Cellana exarata

From WikiMD's Wellness Encyclopedia

Cellana exarata, also known as the Hawaiian Blackfoot ʻopihi, is a species of true limpet, a group of marine gastropod mollusks in the family Nacellidae. This species is endemic to the Hawaiian Islands, where it is a significant part of the local marine ecology and human culture.

Description[edit | edit source]

Cellana exarata is a medium-sized limpet with a shell that is typically 35-50 mm in length. The shell is conical and the color varies from black to brown. The interior of the shell is white with a blue or green hue.

Habitat and Distribution[edit | edit source]

The Hawaiian Blackfoot ʻopihi is found exclusively in the Hawaiian Islands. It inhabits the intertidal zone, particularly on wave-exposed rocky shores. The species is most abundant on the windward coasts of the islands.

Ecology[edit | edit source]

Cellana exarata is a herbivore, feeding primarily on algae that it scrapes off the rocks with its radula. It is a key species in the intertidal ecosystem, influencing the distribution and abundance of algae on the rocks where it feeds.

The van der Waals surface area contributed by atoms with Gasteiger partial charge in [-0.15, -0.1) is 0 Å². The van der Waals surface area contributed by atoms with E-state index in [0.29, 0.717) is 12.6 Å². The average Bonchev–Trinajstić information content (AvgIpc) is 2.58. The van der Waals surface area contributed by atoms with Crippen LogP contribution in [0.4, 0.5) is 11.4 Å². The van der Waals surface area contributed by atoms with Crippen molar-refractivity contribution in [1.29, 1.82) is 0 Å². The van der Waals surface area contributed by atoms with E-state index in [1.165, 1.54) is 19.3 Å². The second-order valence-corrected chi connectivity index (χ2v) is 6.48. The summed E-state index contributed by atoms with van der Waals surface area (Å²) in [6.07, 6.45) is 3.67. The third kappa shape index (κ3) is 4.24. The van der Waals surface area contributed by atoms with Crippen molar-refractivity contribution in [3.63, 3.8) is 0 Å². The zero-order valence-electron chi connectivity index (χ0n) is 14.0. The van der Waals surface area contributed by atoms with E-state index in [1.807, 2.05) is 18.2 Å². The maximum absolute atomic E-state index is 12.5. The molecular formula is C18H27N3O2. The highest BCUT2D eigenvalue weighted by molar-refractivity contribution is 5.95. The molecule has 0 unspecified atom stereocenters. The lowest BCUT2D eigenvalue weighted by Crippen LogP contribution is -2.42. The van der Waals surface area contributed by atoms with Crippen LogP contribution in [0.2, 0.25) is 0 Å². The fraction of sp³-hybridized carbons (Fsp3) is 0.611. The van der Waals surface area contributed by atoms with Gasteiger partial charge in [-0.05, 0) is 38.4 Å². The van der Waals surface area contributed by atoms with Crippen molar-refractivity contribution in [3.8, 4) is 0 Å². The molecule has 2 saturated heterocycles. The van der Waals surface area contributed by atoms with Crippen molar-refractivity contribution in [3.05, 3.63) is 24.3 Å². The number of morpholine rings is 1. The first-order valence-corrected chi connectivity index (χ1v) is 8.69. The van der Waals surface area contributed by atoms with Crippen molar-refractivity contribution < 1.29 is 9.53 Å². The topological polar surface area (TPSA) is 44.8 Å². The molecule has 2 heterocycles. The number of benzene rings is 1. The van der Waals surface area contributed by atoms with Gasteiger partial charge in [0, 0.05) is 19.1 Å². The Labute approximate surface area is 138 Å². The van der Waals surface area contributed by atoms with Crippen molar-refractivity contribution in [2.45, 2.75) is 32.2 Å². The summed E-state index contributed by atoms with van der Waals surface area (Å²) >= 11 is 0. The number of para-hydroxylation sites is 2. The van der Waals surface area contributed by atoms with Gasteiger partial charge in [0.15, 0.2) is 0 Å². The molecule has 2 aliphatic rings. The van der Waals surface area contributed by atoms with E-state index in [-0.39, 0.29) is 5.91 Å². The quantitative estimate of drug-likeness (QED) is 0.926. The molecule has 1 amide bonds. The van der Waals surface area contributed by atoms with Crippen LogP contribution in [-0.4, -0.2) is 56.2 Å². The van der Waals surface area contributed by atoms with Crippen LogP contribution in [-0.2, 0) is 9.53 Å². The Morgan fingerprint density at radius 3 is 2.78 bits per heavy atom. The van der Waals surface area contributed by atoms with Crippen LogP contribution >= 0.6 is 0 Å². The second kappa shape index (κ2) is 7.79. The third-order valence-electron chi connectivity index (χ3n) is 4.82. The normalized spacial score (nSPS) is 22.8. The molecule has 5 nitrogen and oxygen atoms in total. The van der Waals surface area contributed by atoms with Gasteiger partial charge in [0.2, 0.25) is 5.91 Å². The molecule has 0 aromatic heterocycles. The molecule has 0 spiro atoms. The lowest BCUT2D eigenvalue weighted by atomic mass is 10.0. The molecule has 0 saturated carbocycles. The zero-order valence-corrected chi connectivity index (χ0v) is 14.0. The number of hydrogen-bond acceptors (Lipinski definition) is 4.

Human Use[edit | edit source]

The Hawaiian Blackfoot ʻopihi is a traditional food source for Native Hawaiians, who collect the limpets from the rocks at low tide. The species is also used in jewelry making.

Conservation[edit | edit source]

Cellana exarata is not currently listed as threatened or endangered. However, overharvesting and habitat loss due to coastal development pose potential threats to the species.

See Also[edit | edit source]

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Contributors: Prab R. Tumpati, MD